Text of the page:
Thursday 7 April 2016

TNR Gold and McEwen Mining: Los Azules Copper - China Wants To Buy More Copper Mines To Secure Its Supply.



  Collapse in commodity prices has come with China economy downturn and will go with its transition to the internal consumption - security of supply for strategic commodities will always stay. China is moving very fast into the Next Industrial Energy rEVolution. Electric cars and Solar Energy are the new strategic industries and part of the 5 year plan. To secure the raw materials for this leapfrog jump directly into post carbon economy there is the military plan in action. China is already centre of Lithium Universe and controls 75% of Lithium Hydroxide which goes into Tesla Batteries. Now it is the follow up plan to secure the Copper supply when asset prices are depressed. Las Bambas was the first step and now next projects will follow. Los Azules giant copper project in Argentina is very well positioned for TNR Gold and McEwen Mining for these developments.

President Of International Lithium And Non Executive Chairman of TNR Gold Buys 1 Million Shares In TNR Gold.

TNR Gold Los Azules Copper: New Argentina's Government Making Right Moves, Rob McEwen Says.

  "The proud people of Argentina are taking their country back! Nobody knows the future, but now we have the hope that conservative Mauricio Macri will bring his country back where it belongs on the international arena. I expect that now, finally, country risk will become the huge value catalysis. From the article with Rob McEwen you can better understand what is really happening in Argentina already and how TNR Gold projects in Copper and Lithium will potentially benefit from these positive changes. Read more."

TNR Gold Royalty: McEwen Mining Eyeing Lower Capex Development At Giant Los Azules Copper In Argentina.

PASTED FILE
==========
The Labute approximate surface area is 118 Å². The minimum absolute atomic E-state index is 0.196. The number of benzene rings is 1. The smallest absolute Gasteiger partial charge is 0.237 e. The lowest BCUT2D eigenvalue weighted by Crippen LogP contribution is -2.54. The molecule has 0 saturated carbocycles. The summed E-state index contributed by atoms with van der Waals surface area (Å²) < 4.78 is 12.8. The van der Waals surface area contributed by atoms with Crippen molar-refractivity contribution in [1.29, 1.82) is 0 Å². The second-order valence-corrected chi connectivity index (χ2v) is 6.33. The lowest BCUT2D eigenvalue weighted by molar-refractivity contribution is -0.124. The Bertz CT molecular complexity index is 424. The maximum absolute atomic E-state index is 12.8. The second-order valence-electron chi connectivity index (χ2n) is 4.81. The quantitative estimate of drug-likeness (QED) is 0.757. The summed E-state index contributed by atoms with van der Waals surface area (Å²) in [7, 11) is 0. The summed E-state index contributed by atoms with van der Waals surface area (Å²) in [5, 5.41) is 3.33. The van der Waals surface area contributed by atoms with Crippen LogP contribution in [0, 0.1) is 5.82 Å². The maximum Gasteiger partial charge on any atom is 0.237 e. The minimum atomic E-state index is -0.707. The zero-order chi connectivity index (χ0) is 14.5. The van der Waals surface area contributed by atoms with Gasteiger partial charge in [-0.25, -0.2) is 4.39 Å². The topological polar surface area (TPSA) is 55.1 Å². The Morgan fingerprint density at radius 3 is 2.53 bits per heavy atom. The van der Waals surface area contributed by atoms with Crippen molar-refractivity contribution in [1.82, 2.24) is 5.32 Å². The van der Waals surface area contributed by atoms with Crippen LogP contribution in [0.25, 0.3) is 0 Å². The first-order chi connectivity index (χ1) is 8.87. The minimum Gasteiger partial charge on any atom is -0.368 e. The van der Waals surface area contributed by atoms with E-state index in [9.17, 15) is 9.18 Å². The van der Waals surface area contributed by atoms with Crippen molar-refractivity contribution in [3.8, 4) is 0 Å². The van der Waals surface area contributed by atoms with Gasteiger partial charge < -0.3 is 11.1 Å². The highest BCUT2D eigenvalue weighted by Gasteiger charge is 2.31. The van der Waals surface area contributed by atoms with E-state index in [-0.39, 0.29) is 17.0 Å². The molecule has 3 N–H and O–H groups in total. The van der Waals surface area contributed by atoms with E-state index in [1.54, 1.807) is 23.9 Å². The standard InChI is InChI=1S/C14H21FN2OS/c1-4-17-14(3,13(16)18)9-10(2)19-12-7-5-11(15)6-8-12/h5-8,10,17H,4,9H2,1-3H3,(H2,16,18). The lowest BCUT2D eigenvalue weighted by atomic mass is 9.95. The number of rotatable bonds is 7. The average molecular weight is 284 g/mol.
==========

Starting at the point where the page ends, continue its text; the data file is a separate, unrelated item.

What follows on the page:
And now here we go: Rob McEwen Mr Goldcorp himself is on the road to the economic recovery in Argentina and is working on the giant Los Azules Copper to make it the success story for the proud people of Argentina. I would like to use this opportunity and send my very warm regards and the best wishes for the New Year 2016 to Rob and all his Team at McEwen Mining from all of us at TNR Gold!
  Please carefully read my legal disclaimer and nothing on this educational blog must be taken as an investment advice. Always consult your qualified financial adviser before any investment decisions. Read more."


China wants to buy more copper mines to secure its supply

China will continue to acquire overseas copper mining assets to secure supply despite the uncertain outlook for commodity prices and scarcity of large projects, the vice-president of the country’s largest metal trader has said.
“China is very short of copper resources,” Jerry Jiao, vice-president of China Minmetals, told the World Copper Conference in Santiago. “The only way to make stable supply of copper resources … going overseas is the only solution.” 
The world’s largest mining companies are looking to shed assets as they seek to cut their debt loads and move away from a large diversified business model focused on multiple commodities. Swiss mining company Glencore is looking to sell its Lomas Bayas copper mine in Chile, while reports have also suggested that US copper miner Freeport-McMoRan may be willing to sell a stake in its El Abra mine in the South American country.